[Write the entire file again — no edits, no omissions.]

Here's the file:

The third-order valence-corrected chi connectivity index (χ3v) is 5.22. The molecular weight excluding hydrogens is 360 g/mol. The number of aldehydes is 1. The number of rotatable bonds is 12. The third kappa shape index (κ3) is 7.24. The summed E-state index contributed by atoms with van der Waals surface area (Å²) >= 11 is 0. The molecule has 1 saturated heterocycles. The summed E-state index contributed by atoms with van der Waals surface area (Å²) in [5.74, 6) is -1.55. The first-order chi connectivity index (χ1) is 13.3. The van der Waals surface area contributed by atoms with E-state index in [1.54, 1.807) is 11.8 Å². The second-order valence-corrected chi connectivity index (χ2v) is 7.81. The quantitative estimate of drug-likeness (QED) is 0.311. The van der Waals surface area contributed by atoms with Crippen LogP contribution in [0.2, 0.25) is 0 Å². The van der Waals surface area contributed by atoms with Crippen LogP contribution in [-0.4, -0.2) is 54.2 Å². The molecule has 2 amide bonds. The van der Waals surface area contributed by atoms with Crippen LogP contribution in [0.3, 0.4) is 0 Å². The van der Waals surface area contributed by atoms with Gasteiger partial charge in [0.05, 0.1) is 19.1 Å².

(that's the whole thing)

The third-order valence-corrected chi connectivity index (χ3v) is 5.22. The molecular weight excluding hydrogens is 360 g/mol. The number of aldehydes is 1. The number of rotatable bonds is 12. The third kappa shape index (κ3) is 7.24. The summed E-state index contributed by atoms with van der Waals surface area (Å²) >= 11 is 0. The molecule has 1 saturated heterocycles. The summed E-state index contributed by atoms with van der Waals surface area (Å²) in [5.74, 6) is -1.55. The first-order chi connectivity index (χ1) is 13.3. The van der Waals surface area contributed by atoms with E-state index in [1.54, 1.807) is 11.8 Å². The second-order valence-corrected chi connectivity index (χ2v) is 7.81. The quantitative estimate of drug-likeness (QED) is 0.311. The van der Waals surface area contributed by atoms with Crippen LogP contribution in [0.2, 0.25) is 0 Å². The van der Waals surface area contributed by atoms with Crippen LogP contribution in [-0.4, -0.2) is 54.2 Å². The molecule has 2 amide bonds. The van der Waals surface area contributed by atoms with Crippen LogP contribution in [0.3, 0.4) is 0 Å². The van der Waals surface area contributed by atoms with Gasteiger partial charge in [0.05, 0.1) is 19.1 Å².